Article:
Jordan: The Mysterious Hand Of Hercules

Image via girlfromplanetearth on Instagram

Despite the surrounding neighbors in war, Jordan’s tourism is still blossoming. Except the Dead Sea and Petra, a famous archaeological site in Jordan’s southwestern desert, there are many great and interesting things to see and do in this Middle Eastern country.

One great example is the Temple of Hercules, a historical site in the Amman Citadel, located at the peak of a hillside, in the capital of Jordan. According to archaeologists, the temple was built between 162 and 166 AD in honor of Hercules, a semi-god from Roman mythology, a hero very well-known for his strength.

The construction of this fascinating temple was happening during the Roman occupation but unfortunately its building was stopped and has never been completed. Although the structure of the Temple of Hercules now lies in ruins, it is still the biggest temple ever found outside Rome itself.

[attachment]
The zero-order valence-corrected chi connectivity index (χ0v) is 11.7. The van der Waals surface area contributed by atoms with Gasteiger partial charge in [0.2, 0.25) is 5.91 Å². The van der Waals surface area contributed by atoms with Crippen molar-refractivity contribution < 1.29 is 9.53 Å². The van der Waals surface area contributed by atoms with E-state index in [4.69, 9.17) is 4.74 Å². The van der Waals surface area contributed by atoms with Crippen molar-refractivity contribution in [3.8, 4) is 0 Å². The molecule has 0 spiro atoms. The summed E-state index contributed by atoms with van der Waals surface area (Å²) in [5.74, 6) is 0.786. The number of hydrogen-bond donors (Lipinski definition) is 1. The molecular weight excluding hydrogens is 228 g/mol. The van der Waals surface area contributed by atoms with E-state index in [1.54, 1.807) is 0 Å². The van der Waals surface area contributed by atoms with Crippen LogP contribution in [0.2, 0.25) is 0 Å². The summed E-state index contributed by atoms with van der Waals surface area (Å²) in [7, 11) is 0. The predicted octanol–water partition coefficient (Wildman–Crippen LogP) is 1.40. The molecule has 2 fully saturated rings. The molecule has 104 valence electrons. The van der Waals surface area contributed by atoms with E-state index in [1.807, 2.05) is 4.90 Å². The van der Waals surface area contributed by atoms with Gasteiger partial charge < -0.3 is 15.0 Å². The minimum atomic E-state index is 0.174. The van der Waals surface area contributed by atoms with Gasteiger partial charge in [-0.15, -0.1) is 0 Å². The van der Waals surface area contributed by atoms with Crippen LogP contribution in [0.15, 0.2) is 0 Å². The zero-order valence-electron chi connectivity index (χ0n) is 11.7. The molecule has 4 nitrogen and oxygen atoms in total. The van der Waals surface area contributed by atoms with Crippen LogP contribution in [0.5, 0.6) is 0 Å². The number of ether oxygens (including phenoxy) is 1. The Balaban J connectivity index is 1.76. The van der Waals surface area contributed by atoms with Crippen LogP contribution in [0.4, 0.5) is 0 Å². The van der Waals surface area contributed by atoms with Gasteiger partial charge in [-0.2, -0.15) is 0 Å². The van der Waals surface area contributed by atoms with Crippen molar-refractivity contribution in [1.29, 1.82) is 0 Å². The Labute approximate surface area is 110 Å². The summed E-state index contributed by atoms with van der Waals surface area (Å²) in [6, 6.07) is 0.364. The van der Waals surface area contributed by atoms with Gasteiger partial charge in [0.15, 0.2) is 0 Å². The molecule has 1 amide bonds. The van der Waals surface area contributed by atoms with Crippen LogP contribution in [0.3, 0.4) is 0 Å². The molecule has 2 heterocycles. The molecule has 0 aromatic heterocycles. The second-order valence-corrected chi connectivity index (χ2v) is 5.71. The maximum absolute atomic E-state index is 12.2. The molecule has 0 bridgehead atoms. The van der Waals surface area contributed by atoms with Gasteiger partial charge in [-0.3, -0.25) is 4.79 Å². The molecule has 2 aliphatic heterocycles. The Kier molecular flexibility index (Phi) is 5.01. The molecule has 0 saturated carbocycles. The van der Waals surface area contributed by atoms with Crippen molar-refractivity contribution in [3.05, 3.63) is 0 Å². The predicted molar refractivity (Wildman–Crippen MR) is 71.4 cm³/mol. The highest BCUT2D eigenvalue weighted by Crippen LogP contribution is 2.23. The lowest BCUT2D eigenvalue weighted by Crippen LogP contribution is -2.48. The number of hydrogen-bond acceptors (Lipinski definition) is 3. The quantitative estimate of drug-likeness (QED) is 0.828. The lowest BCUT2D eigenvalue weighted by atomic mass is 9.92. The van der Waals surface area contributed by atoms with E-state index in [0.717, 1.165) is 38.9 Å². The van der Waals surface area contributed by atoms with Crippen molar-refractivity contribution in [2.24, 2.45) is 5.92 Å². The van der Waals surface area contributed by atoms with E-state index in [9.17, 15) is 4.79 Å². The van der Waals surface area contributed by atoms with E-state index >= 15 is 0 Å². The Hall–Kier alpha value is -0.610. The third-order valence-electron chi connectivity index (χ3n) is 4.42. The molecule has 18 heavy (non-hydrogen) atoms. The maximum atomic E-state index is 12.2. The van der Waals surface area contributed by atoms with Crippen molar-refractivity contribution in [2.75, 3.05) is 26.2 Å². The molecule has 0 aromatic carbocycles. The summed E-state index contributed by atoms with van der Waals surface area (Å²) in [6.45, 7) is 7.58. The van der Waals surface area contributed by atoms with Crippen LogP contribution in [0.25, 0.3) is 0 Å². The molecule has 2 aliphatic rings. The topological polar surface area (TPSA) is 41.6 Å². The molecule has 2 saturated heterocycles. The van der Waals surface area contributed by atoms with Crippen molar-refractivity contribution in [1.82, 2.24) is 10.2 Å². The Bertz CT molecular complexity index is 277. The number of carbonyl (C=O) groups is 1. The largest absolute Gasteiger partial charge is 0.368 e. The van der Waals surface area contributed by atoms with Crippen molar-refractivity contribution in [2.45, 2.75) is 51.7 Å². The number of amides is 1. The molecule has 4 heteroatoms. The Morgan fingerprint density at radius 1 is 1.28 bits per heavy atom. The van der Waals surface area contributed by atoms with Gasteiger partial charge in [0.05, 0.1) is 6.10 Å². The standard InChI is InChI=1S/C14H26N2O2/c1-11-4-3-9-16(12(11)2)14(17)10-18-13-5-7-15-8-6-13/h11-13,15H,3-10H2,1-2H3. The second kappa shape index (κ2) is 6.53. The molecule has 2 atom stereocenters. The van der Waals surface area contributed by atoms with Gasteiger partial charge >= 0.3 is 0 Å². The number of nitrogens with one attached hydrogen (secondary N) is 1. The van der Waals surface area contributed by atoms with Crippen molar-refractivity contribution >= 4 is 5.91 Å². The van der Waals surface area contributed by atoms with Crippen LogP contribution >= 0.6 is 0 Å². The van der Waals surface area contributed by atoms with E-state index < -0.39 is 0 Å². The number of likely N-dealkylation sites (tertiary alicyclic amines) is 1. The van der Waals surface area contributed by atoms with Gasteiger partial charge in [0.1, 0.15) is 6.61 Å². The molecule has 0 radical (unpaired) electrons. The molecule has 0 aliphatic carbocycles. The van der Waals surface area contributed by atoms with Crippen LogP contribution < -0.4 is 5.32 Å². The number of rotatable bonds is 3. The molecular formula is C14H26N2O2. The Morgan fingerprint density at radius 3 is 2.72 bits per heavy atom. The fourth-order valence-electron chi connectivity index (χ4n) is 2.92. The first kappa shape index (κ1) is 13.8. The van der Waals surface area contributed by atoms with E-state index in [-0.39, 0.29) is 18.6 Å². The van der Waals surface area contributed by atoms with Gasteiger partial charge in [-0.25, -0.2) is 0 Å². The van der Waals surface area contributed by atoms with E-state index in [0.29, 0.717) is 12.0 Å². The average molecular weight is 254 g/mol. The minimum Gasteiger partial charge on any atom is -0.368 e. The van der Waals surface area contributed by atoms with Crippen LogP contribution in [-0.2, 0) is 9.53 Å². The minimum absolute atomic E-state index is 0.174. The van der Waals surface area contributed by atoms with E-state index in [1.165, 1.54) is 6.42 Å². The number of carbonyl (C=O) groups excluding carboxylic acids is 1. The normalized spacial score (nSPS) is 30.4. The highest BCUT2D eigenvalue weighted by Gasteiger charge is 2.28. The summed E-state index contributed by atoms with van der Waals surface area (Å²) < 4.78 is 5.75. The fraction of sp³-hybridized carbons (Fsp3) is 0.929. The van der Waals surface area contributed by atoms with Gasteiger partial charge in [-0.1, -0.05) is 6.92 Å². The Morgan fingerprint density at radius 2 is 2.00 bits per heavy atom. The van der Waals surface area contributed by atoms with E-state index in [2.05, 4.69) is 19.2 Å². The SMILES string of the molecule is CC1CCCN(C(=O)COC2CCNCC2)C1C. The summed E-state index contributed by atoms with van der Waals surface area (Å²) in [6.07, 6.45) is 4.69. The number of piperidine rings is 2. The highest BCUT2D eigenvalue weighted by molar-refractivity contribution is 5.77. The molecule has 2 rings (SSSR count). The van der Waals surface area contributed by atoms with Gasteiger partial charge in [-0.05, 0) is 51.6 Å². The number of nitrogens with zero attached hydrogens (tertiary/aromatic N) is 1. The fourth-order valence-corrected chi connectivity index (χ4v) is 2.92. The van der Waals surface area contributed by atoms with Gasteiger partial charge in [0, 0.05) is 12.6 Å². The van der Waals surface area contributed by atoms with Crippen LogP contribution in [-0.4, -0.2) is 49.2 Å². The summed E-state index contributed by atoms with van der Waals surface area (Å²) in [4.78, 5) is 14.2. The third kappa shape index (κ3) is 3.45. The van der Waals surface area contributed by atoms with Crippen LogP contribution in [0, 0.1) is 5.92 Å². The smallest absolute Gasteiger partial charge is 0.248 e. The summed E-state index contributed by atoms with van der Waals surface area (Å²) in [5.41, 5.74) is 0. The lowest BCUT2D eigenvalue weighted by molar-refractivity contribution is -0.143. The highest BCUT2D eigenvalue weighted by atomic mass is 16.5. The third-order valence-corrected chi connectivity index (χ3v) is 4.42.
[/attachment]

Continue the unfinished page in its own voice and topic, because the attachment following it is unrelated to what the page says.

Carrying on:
But there is one mystical thing that survived though the centuries:

According to visitors, the most interesting sight in this ancient city’s oldest quadrant is a massive hand carved out of a marble stone.

Archaeologist unearthed 3 gigantic fingers, one elbow and scattering of coins which belonged to a 12 m (39 feet) tall Hercules statue that was probably destroyed in a disastrous earthquake.